High-time for a hate crimes bill
One of the greatest criticisms of religious exemptions legislation is that at the federal level, there are civil rights protections — but not at the state level in Georgia. Two bills were introduced this year, one each in the House and Senate, to address this issue. It’s unclear how successful those bills may be in 2018, given the combination of a shortened election-year session and a majority Republican General Assembly.
“Because Democrats do not have a majority, it’s unlikely the comprehensive civil rights legislation will move forward, but it’s important to continue to introduce it and talk about it. Passing a law takes time. Oftentimes it takes years,” Park said. “To be persistent and fight to advance legislative proposals like comprehensive civil rights is extremely important.”
December 22, 2017
Graham said he’s hopeful there will be a “good hearing” on the Senate side, and openly queer Rep. Park Cannon (D-Atlanta) said she’s thankful for “trusted leadership” in the House that will work on this front. Not everyone is as optimistic, however. “I’m concerned about unintended consequences of well-intended legislation,” Graham said. “I think that before we start moving down that road, we need to have a clearly vetted piece of legislation that isn’t going to make the environment even worse on some of these First Amendment issues.”
McKoon said when he spoke with Sen. Lester Jackson (D-Savannah), who introduced the Senate bill, he raised questions he felt were not able to be answered by those who backed the bill, particularly in regard to religious-based private schools. “We have found from our colleagues at the Anti-Defamation League that there is Republican interest in a hate crimes bill,” Graham said. “Hate crimes bills have been introduced every year since the state Supreme Court declared the earlier version unconstitutional, but there’s not been enough interest from a Republican in either chamber to advance a bill forward. 2018 may be a little different for that.”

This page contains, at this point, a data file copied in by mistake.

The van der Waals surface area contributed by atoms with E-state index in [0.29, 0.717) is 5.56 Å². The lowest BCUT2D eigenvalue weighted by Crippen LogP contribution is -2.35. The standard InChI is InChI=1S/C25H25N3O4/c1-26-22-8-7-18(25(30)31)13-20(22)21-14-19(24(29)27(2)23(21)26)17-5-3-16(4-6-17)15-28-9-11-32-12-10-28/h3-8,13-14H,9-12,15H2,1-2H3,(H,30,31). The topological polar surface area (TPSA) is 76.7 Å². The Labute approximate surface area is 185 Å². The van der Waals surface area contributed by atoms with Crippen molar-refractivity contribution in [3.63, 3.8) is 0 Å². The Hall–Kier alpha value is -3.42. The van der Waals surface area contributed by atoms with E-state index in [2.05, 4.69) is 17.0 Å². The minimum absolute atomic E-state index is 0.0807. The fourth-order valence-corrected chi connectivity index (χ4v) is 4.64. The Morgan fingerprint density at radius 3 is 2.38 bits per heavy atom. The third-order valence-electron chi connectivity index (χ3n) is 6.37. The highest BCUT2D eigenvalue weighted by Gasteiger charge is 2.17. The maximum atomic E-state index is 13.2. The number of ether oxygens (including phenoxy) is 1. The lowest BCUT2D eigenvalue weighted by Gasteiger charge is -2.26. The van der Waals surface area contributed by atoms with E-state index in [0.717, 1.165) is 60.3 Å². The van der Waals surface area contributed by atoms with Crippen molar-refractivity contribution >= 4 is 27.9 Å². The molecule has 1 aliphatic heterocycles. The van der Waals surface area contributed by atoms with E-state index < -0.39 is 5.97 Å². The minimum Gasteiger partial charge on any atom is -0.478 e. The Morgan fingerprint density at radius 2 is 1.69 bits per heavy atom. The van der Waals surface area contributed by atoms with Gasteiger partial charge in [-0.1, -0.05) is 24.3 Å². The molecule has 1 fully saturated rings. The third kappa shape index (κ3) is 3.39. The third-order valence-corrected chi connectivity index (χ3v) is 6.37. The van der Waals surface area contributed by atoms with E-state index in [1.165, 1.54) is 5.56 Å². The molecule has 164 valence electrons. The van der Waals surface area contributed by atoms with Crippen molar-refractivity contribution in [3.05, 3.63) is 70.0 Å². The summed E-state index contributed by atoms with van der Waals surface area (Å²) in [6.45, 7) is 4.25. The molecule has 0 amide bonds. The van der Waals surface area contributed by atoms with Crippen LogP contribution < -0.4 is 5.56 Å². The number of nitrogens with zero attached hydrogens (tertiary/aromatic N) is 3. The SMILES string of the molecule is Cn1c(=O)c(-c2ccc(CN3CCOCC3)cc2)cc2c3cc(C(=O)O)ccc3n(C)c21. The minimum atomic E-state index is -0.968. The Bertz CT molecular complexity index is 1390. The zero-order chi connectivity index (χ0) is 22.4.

Georgia is one of only five states without a hate crimes law on the books. Graham said that creates problems for individuals who feel they have been victims of bias-motivated crimes and seek to have those crimes investigated and prosecuted.
“One of the additional reasons we would love to see this, frankly, is to make sure there is uniform understanding across the state police departments on what bias-motivated crime looks like,” Graham said. “We only have a handful of police departments that are doing any reporting on hate crime statistics. We know that those statistics then actually fall short of what the real problem is. At the very least, we need to have some strong statistics on how to address violence against our communities.”
Shannon and Park both indicated their support of the bill, should it get introduced, but McKoon had some concerns with it.
“When you criminalize this offender more because of the motivation, I’m just not sure what kind of message that really sends,” he said. “If the problem Mr. Graham has identified is there are prosecutors who are not being sufficiently aggressive when someone is harassed, injured, killed … and it’s because of some sort of anti-gay motivation, then I think what we need to do is we need to have a pretty robust conversation about prosecuting attorneys around the state about ‘why are y’all treating these cases differently?’”